December 9, 2018
By Hemant Kenkre
Controversies tend to inevitably dog India Australia Test series. Remember Steve Smith’s Brain Fade in the last series in India? Similarly cricket fans will remember ‘Monkey Gate’ that led to an Indian team threatening to abandon the series in Australia or in an earlier tour, Sunil Gavaskar’s near walk out, an action, he later said he will always regret.
Even the very first test series between the two nations, wasn’t free of controversy. In fact, it led to a new cricketing term that many including Gavaskar felt was unfair to a legendary Indian cricketer.
The first time India toured Australia was in 1947-48. The team was led by the mercurial Lala Amarnath. India missed the presence of their star batsman Vijay Merchant who dropped out due to fitness issues and two more top order batsmen, Syed Mushtaq Ali and Rusi Mody. They were pitted against the 'Invincibles', led by the legendary Sir Donald Bradman.
As a contest the series was pretty one sided. Bradman's charge with the bat, with an average of 178.75, coupled with a weak Indian batting saw India lose the series 0-4. The saving grace for the Indians being the performances of Vijay Hazare (two centuries in the same Test), Vinoo Mankad (two Test centuries and 61 wickets) and Dattu Phadkar (one century).
The controversy erupted in one of the early matches, even before the start of the Test Series. In a warm up game, Mankad ran out Bill Brown at the non-striker’s end as the batsman was backing up too far. This was done after giving Brown a fair warning. The Aussie media erupted, calling the act “unfair”.
Unfazed by the criticism, Mankad again ran out Bill Brown in similar manner in the second test match. This was too much for the Aussie media to stomach and poor Vinoo bhai (as he was known) received quite a bit of flak. This form of dismissal was termed as ‘Mankaded’ by the media.
But support came from a most unexpected quarter, skipper of the Australian team, the great Don himself. "For the life of me, I can't understand why [the press] questioned his sportsmanship. The laws of cricket make it quite clear that the non-striker must keep within his ground until the ball has been delivered. If not, why is the provision there which enables the bowler to run him out? By backing up too far or too early, the non-striker is obviously gaining an unfair advantage," Bradman said.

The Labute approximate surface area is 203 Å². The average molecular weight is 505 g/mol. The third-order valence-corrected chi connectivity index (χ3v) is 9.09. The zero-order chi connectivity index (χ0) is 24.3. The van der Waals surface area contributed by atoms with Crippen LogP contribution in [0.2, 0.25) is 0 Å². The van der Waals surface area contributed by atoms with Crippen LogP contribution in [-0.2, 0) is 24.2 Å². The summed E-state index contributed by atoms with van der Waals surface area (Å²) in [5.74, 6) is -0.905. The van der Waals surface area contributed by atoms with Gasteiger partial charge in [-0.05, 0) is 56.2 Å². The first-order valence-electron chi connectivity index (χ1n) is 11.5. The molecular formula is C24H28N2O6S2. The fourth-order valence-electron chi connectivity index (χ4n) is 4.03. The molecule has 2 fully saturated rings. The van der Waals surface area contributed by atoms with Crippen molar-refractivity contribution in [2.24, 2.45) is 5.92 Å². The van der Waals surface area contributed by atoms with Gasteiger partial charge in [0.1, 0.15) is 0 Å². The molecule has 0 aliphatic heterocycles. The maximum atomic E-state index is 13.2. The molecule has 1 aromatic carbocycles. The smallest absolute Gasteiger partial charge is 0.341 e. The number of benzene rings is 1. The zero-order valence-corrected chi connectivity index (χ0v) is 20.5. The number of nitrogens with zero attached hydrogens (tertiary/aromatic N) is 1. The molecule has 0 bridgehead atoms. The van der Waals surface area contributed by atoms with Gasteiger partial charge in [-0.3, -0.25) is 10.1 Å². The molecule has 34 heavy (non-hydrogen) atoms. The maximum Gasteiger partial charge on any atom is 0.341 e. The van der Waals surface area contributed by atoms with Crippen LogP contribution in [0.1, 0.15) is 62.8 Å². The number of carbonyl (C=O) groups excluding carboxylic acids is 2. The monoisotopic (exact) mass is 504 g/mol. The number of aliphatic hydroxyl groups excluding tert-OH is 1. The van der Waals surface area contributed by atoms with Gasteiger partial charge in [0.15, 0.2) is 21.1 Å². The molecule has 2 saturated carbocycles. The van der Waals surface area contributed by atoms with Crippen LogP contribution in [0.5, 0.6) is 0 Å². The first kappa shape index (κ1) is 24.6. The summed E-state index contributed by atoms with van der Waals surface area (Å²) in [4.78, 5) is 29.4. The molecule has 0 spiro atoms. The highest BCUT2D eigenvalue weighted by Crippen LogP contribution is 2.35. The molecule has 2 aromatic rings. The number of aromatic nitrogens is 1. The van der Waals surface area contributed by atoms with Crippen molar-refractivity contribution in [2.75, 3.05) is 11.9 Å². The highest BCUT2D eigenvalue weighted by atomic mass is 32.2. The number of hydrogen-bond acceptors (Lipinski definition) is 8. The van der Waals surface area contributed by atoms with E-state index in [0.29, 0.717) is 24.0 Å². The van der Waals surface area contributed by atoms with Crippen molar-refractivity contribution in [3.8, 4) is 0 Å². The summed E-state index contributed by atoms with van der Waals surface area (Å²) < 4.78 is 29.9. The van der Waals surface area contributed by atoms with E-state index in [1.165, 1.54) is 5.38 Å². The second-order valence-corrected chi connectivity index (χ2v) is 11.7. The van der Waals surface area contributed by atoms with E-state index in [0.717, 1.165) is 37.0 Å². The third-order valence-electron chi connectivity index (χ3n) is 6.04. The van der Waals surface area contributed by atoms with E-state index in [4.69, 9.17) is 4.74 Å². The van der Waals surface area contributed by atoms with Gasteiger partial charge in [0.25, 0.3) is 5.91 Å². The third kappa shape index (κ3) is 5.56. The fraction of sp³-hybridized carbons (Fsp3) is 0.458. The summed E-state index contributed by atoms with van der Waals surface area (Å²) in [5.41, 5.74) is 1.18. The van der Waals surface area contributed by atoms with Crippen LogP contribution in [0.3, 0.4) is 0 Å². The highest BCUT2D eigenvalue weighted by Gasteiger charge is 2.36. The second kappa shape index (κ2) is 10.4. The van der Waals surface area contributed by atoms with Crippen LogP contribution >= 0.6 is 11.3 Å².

Recently, some Indian and international cricketers led by the little master, Sunil Gavaskar campaigned that this form of dismissal should not be termed ‘Mankaded’ but ‘Browned’ after the batsman who had erred. The suggestion has been accepted.
Interestingly, all this controversy did not affect the spirit with which the two teams played the game. In the first two tests, Mankad was finding it difficult to score runs, falling often to Ray Lindwall, the spearhead of the Australian attack.
Vinoo bhai then walked up to his tormentor and asked Lindwall what he was doing wrong. The fast bowler told Mankad that his backlift was so high that his bat came “all the way down from Sydney Harbour Bridge,” enough for Lindwall to penetrate. The quick learner that he was, Mankad scored 116 in the third Test with a restricted backlift, the first of his two centuries on that tour!
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Hemant Kenkre is the former captain of Cricket Club of India. Among those he led during this stint was a young Sachin Tendulkar
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